Posted by Craig Borlase on 29 January 2018

The Five Clip Songwriting Masterclass

 

Fancy learning from the greats? We’ve trawled Youtube so you don’t have to. You’re welcome.

Tip 1 from David Gray

“Start with the chords… then find the melody” (view from 1:10)

David Gray knows more than a thing or two about writing a great melody (just go and listen to Babylon or This Year’s Love if you need reminding). But he often starts with chords and lets the melody suggest itself. Or he decides to push against the obvious and break the melodic rules. Either way, the chords are the soil from which it all grows.

This’ll make sense if… you’re a Noel Robinson fan. You’ll know the power of a killer chord sequence.

Tip 2 from Ed Sheeran

“Write as much as possible.”

No surprises here, as Ed Sheeran’s utterly prolific. But all that writing’s not without purpose, and in other interviews he talks about songwriting being like a dirty tap. Sometimes you’ve got to let it run for a bit to clean the pipes out. So you’ve got to get the rubbish songs out of your system before the good stuff comes. Simple, huh?

This’ll disturb you if… you’re a perfectionist who’s just starting out. See this as a long, long journey ahead you.

Tip 3 from Neil Young

“Be sure to welcome failure.” (view from 00:19)

If you’re not familiar with the work of legendary songwriter Neil Young you need to listen to the album Harvest right now. Maybe once you’ve done that you’ll understand what he means when he talks about the importance of being able to write “without fear”.

This should matter to every creative person, especially for those of faith. Are we writing to boost our own ego? No. We do it for the audience of one. We create because He showed us how.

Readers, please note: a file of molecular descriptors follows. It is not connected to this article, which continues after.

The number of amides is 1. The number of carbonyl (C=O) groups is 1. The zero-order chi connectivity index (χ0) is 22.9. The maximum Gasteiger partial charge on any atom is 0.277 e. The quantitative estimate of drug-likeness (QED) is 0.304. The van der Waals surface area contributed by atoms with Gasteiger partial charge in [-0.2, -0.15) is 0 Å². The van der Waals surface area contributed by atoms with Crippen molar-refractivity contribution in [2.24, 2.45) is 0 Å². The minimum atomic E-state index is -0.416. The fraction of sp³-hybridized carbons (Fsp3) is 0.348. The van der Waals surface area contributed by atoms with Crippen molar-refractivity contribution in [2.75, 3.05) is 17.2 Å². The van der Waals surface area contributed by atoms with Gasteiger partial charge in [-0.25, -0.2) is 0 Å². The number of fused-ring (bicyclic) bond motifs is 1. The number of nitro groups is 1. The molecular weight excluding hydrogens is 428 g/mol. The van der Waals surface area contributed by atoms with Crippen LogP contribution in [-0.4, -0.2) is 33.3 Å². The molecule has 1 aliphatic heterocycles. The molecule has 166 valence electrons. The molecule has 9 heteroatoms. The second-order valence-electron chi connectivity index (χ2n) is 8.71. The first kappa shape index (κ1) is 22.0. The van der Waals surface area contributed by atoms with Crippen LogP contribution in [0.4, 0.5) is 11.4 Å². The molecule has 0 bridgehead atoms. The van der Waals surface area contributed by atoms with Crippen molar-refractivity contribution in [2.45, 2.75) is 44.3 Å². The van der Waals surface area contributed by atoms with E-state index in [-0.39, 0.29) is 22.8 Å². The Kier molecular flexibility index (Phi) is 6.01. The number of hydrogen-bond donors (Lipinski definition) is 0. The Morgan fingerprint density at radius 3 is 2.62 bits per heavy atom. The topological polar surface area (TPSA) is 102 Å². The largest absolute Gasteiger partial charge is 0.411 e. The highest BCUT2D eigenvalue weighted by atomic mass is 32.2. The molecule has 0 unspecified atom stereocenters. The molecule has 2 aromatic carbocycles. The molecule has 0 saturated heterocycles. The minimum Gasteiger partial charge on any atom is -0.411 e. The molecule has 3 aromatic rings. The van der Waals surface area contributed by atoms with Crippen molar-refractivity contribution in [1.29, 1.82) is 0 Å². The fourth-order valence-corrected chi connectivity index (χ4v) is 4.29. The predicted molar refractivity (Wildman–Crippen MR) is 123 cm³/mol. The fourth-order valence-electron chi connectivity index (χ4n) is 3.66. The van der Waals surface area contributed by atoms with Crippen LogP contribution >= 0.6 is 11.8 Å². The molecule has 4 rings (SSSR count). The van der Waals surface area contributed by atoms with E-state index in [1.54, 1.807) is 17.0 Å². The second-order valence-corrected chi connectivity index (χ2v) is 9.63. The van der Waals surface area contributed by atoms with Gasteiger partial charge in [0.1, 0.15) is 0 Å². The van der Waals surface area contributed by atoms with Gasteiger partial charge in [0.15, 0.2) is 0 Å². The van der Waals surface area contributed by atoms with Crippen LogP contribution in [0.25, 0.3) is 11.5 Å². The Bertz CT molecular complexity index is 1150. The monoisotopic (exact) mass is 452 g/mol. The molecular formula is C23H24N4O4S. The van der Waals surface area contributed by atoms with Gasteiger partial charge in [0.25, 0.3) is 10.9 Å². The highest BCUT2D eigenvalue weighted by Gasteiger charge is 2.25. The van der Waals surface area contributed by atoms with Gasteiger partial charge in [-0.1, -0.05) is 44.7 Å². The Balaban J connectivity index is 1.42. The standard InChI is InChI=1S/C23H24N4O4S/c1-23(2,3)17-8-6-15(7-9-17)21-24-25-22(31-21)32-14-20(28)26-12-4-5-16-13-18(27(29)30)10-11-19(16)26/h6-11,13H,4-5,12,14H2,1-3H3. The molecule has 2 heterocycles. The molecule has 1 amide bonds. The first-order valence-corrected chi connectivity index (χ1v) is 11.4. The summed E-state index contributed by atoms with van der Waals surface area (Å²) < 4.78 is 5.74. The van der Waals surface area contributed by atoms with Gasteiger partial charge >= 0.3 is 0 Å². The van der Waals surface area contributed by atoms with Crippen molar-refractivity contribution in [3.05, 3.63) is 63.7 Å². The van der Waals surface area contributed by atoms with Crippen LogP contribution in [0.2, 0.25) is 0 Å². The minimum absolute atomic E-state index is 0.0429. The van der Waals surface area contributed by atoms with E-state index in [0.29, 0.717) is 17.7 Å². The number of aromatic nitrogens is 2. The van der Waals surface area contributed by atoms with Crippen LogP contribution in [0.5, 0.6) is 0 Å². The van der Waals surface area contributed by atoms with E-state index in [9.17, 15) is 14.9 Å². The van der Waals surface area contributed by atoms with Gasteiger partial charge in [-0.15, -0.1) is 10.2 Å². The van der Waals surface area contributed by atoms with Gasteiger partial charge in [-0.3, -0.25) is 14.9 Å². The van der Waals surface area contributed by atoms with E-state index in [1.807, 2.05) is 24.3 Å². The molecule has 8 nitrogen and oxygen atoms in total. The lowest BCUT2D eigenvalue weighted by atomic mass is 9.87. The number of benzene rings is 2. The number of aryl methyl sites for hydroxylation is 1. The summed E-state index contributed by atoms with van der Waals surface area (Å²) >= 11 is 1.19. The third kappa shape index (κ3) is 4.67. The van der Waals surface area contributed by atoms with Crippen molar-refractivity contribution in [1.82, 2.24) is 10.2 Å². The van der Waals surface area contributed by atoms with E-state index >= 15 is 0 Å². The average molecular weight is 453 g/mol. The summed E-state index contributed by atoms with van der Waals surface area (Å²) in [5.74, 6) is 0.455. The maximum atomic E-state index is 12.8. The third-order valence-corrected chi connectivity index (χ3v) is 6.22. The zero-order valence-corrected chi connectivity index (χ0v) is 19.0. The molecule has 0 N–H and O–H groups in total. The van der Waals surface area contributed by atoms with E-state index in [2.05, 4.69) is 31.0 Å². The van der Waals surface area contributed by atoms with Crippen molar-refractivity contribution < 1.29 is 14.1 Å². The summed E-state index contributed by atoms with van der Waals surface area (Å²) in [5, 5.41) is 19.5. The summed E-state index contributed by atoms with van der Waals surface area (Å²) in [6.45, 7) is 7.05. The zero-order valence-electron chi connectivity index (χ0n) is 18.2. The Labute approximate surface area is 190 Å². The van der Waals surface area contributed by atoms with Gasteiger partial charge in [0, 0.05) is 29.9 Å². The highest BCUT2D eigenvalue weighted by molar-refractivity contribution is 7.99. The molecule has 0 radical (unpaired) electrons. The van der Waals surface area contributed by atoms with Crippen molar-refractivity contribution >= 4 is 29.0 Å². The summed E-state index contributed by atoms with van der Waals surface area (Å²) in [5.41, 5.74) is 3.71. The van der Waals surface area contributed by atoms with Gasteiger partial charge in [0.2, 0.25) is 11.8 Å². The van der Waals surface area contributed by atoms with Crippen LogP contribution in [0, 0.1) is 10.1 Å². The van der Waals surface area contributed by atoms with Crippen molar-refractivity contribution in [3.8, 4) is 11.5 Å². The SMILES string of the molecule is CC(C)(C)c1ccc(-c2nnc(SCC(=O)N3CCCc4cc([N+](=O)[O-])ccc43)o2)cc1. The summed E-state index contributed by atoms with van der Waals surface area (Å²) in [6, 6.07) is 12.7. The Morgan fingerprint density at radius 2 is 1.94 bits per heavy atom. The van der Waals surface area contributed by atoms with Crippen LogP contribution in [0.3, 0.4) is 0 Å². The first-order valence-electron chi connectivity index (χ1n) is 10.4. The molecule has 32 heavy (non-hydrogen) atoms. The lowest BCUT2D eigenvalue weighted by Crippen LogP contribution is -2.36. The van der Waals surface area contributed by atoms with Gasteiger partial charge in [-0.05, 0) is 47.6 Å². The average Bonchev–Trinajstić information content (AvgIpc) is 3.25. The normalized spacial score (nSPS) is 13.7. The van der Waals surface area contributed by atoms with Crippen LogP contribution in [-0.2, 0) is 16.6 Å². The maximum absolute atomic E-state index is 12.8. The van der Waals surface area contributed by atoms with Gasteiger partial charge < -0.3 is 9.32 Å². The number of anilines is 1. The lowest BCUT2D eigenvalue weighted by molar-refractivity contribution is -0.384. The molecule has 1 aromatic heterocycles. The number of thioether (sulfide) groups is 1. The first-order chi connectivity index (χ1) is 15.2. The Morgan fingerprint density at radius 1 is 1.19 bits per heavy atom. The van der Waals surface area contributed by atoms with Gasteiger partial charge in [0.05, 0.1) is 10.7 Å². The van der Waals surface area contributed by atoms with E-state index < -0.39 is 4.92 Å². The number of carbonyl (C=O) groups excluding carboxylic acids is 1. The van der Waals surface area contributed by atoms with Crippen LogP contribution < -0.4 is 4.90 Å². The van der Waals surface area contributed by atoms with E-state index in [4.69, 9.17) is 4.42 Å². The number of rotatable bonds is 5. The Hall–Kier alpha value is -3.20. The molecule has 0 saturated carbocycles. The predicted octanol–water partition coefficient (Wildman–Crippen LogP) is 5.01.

Tip 4 from Sting

“Sidestep your ego” (view from 5:32)

Reflecting on a years-long period of writer’s block, Sting wonders whether the best of our work comes when we learn to sidestep our own ego, stop telling our story and begin to tell someone else’s story… someone without a voice.

This’ll echo with the deepest truths of all… these songs we sing in worship are not meant to be the focus of our attention, and nor are the people doing the writing. These songs are part of a bigger chorus, an eternal song that tells the biggest story of them all.

 

Tip 5 from Gary Barlow

“Stop dissecting things” (view from 15:05)

Gary Barlow has done it all, whether writing solo or co-writing, and what he doesn’t know about songwriting probably isn’t worth knowing. What’s interesting to us is that in this interview he describes how he went back to solo writing after an extended period of collaborating. He talks about learning to follow his heart more than he ever used to.

This’ll throw a spanner in the works if you’ve got the impression that the only true way to write a worship song these days is to do it in partnership with someone else. There’s a lot to be said for collaboration, but it’s not the only way. Maybe it’s time to take a risk, go deep and rely on God alone.

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Whatever you take form this, remember that none of these tips are either foolproof or sacred. Songwriting’s an art rather than a science, an expression of what’s going on inside. For the worship writer, the real power isn’t in the melody or the chords. It’s in that mysterious interplay between our hearts and God’s Spirit. That where true worship begins.

 

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